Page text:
The Dindigul Agreement includes an enforceable brand agreement (EBA), a type of legally binding agreement in which multinational companies commit to use their supply chain relationships to support a worker-led or union-led programme at particular factories or worksites. In this case, TTCU, the Asia Floor Wage Alliance (AFWA) and Global Labour Justice-International Labour Rights Forum (GLJ-ILRF) have signed an EBA with the multinational fashion company H&M, which requires H&M to support and enforce the Dindigul Agreement. If Eastman Exports violates its commitments, H&M must take steps to penalise the company, including by reducing business, until it comes into compliance.
This agreement is the first of its kind in India, the only EBA to cover spinning mills and the first to include explicit protections against caste-based discrimination, a problem that intensified during the pandemic.
The Dindigul Agreement is in line with the International Labour Organization’s Convention 190 concerning the elimination of violence and harassment in the workplace. It creates structures that will empower female workers, supported by their union, to monitor and seek redress for GBVH. It also provides a new model for brands, suppliers and trade unions to cooperate to prevent and respond to GBVH in garment supply chains.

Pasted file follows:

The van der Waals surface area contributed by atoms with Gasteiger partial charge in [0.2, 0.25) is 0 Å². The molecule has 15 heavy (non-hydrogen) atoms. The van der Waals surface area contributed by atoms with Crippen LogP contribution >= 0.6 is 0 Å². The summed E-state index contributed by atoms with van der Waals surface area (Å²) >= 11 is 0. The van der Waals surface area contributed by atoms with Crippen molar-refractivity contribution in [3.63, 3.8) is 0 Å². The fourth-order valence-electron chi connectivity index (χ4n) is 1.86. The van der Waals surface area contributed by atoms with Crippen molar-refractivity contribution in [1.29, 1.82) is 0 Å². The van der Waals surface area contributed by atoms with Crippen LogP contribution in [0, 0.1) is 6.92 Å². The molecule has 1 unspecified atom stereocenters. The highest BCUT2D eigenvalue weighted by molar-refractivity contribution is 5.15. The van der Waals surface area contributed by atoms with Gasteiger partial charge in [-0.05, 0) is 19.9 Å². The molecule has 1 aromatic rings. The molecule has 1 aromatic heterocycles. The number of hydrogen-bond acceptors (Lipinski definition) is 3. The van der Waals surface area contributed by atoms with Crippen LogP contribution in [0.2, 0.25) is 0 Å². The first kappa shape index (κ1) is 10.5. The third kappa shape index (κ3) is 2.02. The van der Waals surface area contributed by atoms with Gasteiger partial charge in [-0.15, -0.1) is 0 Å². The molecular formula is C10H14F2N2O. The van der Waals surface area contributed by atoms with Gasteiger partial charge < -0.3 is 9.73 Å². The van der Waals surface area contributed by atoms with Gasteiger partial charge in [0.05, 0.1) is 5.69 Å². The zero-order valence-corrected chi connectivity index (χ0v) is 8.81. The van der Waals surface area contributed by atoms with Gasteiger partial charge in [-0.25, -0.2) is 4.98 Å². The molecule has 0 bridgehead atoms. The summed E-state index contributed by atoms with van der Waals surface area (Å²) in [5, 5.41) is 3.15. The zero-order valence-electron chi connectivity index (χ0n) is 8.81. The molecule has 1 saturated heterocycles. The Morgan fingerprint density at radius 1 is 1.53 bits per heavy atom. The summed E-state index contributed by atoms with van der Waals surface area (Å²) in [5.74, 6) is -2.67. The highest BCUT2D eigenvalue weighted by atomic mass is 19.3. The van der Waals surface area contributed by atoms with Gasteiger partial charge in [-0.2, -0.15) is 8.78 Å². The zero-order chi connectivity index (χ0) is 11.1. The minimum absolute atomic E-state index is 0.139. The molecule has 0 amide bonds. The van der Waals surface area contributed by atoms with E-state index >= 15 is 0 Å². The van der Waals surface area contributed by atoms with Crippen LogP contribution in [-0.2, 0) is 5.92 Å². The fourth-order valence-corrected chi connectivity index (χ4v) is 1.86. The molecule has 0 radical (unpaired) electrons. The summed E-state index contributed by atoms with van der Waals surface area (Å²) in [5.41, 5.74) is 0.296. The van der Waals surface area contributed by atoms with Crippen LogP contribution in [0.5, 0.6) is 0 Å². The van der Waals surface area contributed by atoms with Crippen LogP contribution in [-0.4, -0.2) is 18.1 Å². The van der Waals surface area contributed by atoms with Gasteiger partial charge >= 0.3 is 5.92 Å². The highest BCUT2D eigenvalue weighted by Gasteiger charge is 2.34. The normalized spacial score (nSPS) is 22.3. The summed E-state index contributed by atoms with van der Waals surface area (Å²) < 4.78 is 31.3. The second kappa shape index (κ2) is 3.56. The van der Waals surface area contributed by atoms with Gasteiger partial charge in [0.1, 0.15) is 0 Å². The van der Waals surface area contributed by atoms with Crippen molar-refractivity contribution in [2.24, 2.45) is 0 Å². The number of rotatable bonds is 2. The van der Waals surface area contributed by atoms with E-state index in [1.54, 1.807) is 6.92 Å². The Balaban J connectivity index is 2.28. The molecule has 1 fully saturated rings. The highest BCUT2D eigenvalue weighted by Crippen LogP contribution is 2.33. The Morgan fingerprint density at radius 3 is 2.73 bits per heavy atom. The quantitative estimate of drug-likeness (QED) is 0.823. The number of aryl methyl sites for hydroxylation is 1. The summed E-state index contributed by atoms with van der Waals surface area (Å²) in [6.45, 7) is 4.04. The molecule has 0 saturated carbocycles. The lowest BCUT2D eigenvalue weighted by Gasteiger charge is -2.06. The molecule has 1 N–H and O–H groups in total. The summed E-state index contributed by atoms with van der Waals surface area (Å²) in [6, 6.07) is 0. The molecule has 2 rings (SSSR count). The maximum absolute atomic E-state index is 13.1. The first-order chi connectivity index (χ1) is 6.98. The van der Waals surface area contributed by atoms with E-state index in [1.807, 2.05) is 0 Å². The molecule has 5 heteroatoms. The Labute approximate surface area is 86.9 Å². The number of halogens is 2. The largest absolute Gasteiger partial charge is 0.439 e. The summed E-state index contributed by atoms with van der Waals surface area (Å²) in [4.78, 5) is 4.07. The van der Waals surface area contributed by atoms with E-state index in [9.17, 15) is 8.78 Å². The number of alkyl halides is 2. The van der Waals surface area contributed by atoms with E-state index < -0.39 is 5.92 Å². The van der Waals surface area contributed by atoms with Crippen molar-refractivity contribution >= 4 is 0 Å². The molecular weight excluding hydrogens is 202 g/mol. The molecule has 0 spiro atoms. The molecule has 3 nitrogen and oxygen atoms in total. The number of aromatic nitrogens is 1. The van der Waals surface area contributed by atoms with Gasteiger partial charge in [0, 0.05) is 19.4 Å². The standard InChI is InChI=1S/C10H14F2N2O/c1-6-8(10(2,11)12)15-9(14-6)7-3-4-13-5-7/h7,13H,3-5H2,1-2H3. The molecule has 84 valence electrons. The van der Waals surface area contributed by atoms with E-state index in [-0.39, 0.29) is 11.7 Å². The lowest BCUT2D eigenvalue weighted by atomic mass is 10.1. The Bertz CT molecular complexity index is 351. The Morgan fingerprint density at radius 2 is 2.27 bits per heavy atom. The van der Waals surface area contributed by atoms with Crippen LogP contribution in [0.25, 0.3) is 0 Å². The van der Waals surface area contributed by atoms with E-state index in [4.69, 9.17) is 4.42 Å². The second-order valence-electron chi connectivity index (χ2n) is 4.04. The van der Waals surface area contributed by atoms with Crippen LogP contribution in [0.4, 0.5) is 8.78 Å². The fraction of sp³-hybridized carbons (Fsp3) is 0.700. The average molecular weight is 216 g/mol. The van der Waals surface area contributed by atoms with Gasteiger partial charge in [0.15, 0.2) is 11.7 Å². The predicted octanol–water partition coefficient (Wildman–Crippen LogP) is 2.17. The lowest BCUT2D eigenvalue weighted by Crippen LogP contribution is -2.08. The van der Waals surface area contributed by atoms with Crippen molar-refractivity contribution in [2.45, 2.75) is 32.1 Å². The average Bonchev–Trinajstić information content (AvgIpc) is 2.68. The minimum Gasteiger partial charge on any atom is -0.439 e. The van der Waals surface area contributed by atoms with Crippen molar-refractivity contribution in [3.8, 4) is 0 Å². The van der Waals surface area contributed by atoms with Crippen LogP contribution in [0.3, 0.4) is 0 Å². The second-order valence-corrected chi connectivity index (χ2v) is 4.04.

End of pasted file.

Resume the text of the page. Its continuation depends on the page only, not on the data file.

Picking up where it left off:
What tipped the balance in favour of the agreement after so many years of efforts?
Civil society has advocated for better working conditions for Dalit workers for many years, but it was not until the murder of Jeyasre Kathiravel, a Dalit woman garment worker and member of TTCU, that we succeeded in addressing the extreme problems of GBVH pervasive in this industry. The killing of Jeyasre by her supervisor in January 2021 prompted TTCU to shed light on the situation at the factory where she was killed.